The Organization for Economic Cooperation and Development tracks the total healthcare expenditure of the developed economies and compares these data indexed by per capita with the percentage of gross domestic product. In 2012, the United States spent 17.7% of its almost 17 trillion dollar economy on healthcare. Rounding out the top 20 largest budgets, the remaining nations spent 8.9-11.6% of GDP on medical care. Do Americans live 33-50% longer and better to validate this increased cost? Now is when the ideologues, pundits, lobbyists, politicians and professional advocates wage war. There may be naysayers citing selected issues and numbers, but I challenge that we get better outcomes when you consider the summation of longevity, infant mortality, and number of disabled due to mental or physical frailty and death rates from cardiovascular events, cancer, trauma, substance abuse, liver and pulmonary diseases. What we do have that is different from the rest of the world is healthcare virtually on demand despite the introduction of the various managed care plans. Americans want access to their doctors; plans gain market share by competing on that basis.
The financial sustainability of our delivery system is in doubt, with or without Obamacare, which deals more with health insurance than with medical practice. The baby boomers are here and the national demographics point to increased need for medical resources. Doing business the same way is not an option. Unfortunately, the discussion has been polarized on the national level to the let the free marker forces solve the problem versus the healthcare is a right and single-party payer for all sides that lob criticisms at each other across the financially struggling and physical ailing masses. Making sense of what is true, who has credibility, and what should be done is daunting; particularly as a national initiative. Many states have instituted reform, but extrapolation of their proposals to the entire country seems politically impossible and of uncertain efficacy.
But the Federal Government is the elephant in the room and is not going away. Between Medicare, Medicaid, the Veterans Administration, and Social Security Disability the Feds foot half of the health care tab. Even the most strident free marketers can not set the clock back to the pre-entitlement era. Economics has never been a precise science in less arcane areas than healthcare. Let me suggest several unique aspects of medical practice in the US that suggest traditional economic principles and healthcare finances are an oxymoron.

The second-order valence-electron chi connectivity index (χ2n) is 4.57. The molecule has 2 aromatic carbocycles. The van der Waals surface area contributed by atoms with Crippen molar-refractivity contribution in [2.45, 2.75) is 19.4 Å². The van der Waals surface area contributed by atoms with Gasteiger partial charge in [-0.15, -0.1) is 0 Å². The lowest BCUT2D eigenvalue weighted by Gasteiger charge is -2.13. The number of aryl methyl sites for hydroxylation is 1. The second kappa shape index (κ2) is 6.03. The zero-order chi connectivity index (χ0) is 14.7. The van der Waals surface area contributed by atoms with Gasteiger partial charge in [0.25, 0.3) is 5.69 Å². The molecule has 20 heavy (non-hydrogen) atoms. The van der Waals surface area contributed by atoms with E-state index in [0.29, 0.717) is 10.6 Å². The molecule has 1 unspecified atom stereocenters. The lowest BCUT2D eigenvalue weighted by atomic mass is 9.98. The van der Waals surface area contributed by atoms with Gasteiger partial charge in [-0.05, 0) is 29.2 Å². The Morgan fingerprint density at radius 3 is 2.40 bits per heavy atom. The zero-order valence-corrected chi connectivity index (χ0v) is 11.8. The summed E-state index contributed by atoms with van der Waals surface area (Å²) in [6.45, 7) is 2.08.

The current market is “socialized medicine” to some. Not only does the Federal Government directly fund 50% of healthcare, but the other half is indirectly subsidized by the Treasury as the cost of employee-provided coverage is tax deductible to employers. And the workplace is where the majority of non-directly funded Americans get their insurance. The concept of providing patients more economically driven latitude in choosing their medical needs breaks down when the market is really determined between healthcare providers (the payees) and the insurance companies and governments (the payers). Patients complain about copays, caps, and networks but that amount is trivial compared to their ignorance over the cost/pricing structure of the vast majority of their care.
Along the same line, there is a concomitant asymmetry of knowledge between providers and insurers of specific costs to determine rational pricing at the microeconomic level. In a hospital or clinic, how do you allocate the indirect costs of depreciation, salaries, utilities, administration, parking, maintenance etc to the operating room, wards, cafeteria or pharmacy? Given all the support services that are required to run the medical intensive-care units, how do you calculate a daily rate? How much do you charge for IV fluids in a particular site when a myriad of disposables used throughout a healthcare network are bought by negotiation with a single provider, who may also may have packaged non-disposable hospital equipment in the negotiation?
Similarly, how do you deal with the moral paradox of physician service charges? Nonspecialists will not be empathetic, but many specialties get paid for doing procedures. Some of the hardest decisions I made as a cardiac surgeon were not to operate despite intense pressure by family and referring cardiologists that there was no medical alternative or the patient would die. My rebuttal that I need not be the proximate cause of a fated event often was interpreted as lack of caring, although I viewed it as not wishing to inflict unnecessary pain and suffering. This was never the best remunerative option. And finally, in many settings doctors provide care where they should not have a conflict of interest in carrying out that care. Emergency rooms, intensive care units, and radiology suits are often staffed by physicians under contract to hospitals who, because of potential individual liability, practice defensive medicine and order additional tests and imaging that are justified more by self-protective instinct than the financial benefit of the hospital or insurance provider.
There is no perfect answer to the best mix of public/private contribution to funding healthcare, nor the surrogate issue of market forces vs government largess in solving the evolving economic turmoil. However, to my mind, a purely market fore based approach to our financial healthcare woes is not compatible with a commitment to providing a basic tranche of health care is a right for all citizens. As Joseph Shrumpeter, the academic champion of capitalism’s benefits to society, once said “capitalism without failure is like religion without sin”. The debris of creative destruction on outmoded technologies can be rectified, but the harms of inappropriate and insufficient medical care are not rectifiable.
By Norman Silverman, MD, with Ryan McKennon, DO and Ren Carlton